Motorcars, Speeders and

Inspection Cars

Fire Speeder Duty into Mexico

on the Carrizo Gorge Railway, Campo, California

December 29, 2001


By Wayne Parsons


    In May 2000 eight members of Motorcar Operators West went to the San Diego Railroad Museum at Campo, CA for training in fire fighting. The plan was to use our personal speeders to follow the trains to Miller Creek and Tecate, Mexico to spot any fires caused by the train. For our weekend of training we got to ride to the international border at Division and to Miller Creek.  Nothing ever came of the effort because the museum decided to go with "A" cars towing a tank of water.

    I had already been across the border in a Speeder once on a motorcar run survey.  Circumstances prevented that event from happening but, I called around and was accepted as a volunteer for fire speeder duty on the Saturday December 29, 2001 passenger train to Tecate, Mexico.  Allen Andrews rode with me for my check ride on the cross-border operation.

The train is out ahead of the speeder as Alan locks the derail at the west end of Campo.  In 2001 the line was not in service because of the blocked tunnels in the Carrizo Gorge.  Operating procedure was to set this derail (I guess to prevent runaways).  In 2006 with the CG Railway in operation, the main line is always clear for traffic and I believe this derail has been removed.  The center photo shows the view as we leave the west yard limit for Mexico and pick up speed to catch up with the train.

Division is just east of the trestle used to enter Tunnel 4 and cross the Mexican border.  This view is east toward Campo.  Note the concrete telephone booth used to call the dispatcher back in the Southern Pacific days. 

The border is just inside the west portal of Tunnel 4.  The folks riding the train get just a glimpse of this but, riding in a speeder it's a photo opportunity not to be missed!

This is the original west portal of Tunnel 3 which collapsed in the middle and was day-lighted in the center.  Then the entire west end of the tunnel fell in.  Carrizo Gorge Railway established their legitimacy by clearing the collapse and beginning a revenue generating re-loading operation that moved sand from just west of here to Campo.  Carrizo Gorge Railway has gone on to open the tunnels in the gorge and start general freight operations.  To open Tunnel 8, the longest on the line, they cleared water that was blocking the east end.  Tunnel 16 that was burned, and had both ends completely closed, was the last to re-open.  Approaching Tecate on the right, children, alerted by the passing train, come out to see the speeder go by.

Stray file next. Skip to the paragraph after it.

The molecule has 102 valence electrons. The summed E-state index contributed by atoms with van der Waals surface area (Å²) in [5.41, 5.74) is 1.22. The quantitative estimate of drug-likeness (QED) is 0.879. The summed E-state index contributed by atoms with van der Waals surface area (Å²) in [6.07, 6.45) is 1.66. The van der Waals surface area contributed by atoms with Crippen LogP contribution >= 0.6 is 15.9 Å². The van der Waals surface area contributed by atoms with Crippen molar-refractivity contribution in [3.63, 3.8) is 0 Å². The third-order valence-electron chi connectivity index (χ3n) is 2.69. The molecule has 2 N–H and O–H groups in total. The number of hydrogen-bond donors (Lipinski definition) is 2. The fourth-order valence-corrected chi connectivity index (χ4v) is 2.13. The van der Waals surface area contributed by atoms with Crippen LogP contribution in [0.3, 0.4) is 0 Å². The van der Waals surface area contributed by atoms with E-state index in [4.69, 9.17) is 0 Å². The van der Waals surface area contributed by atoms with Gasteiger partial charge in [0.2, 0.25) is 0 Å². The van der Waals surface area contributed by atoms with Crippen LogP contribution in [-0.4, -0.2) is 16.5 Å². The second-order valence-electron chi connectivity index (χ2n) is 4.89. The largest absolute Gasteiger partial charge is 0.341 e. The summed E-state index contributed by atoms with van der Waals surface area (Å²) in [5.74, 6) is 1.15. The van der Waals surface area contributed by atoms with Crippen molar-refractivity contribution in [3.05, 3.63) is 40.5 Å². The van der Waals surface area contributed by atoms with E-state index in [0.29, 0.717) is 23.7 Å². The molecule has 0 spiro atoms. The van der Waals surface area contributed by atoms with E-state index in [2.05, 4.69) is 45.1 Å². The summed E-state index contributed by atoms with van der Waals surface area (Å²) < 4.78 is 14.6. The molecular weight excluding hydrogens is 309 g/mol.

The routine for the Tecate train is a slow run mostly downhill to Tecate while the first class passengers eat their champagne brunch. Arriving in Tecate at 11:30 the engine usually uses a siding for a run around and return to Campo. Alan sets the switches to put the speeder on the Tecate beer brewery siding.
   With the speeder out of the way, the crew is picking up two power units left in Tecate yesterday after some sand car switching. During that switching a Mexican semi truck did a hit and run on one of the engines. They run because in Mexico if there is any collision with a train, the rubber wheel crowd is by law at fault! Anyway, the extra power units took the head for the departure east bound to Campo.

   After walking north just six blocks through Tecate, the conductor and his trainee arrive at the US Border and deliver papers to US Immigration.  The train crew then heads to their favorite bakery near the church and have pastries for lunch.

   What can you say about the left photo except "This isn't Kansas, Toto."  What a thrill it was to operate into Mexico! 

   The train departs at 2:30PM.  We're back in Campo by 4:30PM where a US Customs Agent meets the train.  Even the speeder operators stay in the car until the Customs Agent has spoken to them.


On this Saturday the border is well patrolled between the US and Mexico.  This Mexican Army Squad agreed to pose with us at the east portal of Tunnel 3 just before we crossed back into the US.  The trains still operate into Tecate.  Check out for ticket information.

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